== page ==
• Employers claim the credit when they file IRS Form 941. They can request an advance payment or refund of their payroll tax credit by submitting the new IRS Form 7200—Advance Payment of Employer Credits Due to Covid-19.

Payroll Tax Deferral

  • Nonprofits of any size may defer payment of the 6.2 percent share of the employer’s Social Security taxes.
  • The deferred taxes must be repaid over the following two years.
  • Payroll taxes cannot be deferred if a nonprofit has a loan forgiven under the Paycheck Protection Program.
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  • suzanne says:

    April 21, 2020 10:04 am

    Hi, Kathy,

    We don't have that information. You may find an answer in the resources published by the National Council of Nonprofits (https://www.councilofnonprofits.org/trends-policy-issues/loans-available-nonprofits-the-cares-act-public-law-116-132) and Independent Sector (https://independentsector.org/resource/caresact/). Your local FDIC-insured bank may also be able to help you.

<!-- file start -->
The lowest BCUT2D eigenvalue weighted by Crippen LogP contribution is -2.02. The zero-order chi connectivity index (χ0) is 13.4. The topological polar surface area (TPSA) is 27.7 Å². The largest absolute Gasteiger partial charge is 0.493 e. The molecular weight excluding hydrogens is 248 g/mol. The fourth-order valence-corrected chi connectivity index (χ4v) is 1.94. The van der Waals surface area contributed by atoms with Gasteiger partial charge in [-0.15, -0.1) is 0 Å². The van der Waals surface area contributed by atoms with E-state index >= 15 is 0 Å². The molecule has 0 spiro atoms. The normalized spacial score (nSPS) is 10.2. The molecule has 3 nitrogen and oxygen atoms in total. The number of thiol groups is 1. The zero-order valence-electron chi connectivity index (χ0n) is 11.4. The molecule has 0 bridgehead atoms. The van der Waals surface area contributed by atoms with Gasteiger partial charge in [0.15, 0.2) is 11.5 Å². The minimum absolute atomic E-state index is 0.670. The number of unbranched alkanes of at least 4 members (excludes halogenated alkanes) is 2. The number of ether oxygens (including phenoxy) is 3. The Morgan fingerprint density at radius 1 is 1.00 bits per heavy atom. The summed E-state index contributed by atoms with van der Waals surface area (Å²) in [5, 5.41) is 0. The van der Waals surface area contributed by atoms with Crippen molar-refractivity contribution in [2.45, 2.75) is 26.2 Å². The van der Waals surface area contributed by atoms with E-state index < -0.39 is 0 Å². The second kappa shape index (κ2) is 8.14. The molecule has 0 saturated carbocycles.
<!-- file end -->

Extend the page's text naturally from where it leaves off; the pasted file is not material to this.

Regards,

    Suzanne Coffman
    Editorial Director, Candid

  • Kathy Cott says:

    April 20, 2020 6:53 pm

    Is there a way to apply for the EIDL even though the money is gone? We'd like to get in line in case more money becomes available. I've tried through the sba.gov but I cannot find the actual application to fill out. Any help would be appreciated. Thanks, Kathy

  • suzanne says:

    April 16, 2020 1:50 pm

    Hi, Tara,

    We don't have that answer at Candid. You may find it in the information the National Council of Nonprofits (https://www.councilofnonprofits.org/trends-policy-issues/loans-available-nonprofits-the-cares-act-public-law-116-132) and Independent Sector (https://independentsector.org/resource/caresact/) have published on what the CARES Act means for nonprofits. Your local FDIC-insured bank may also be able to help you.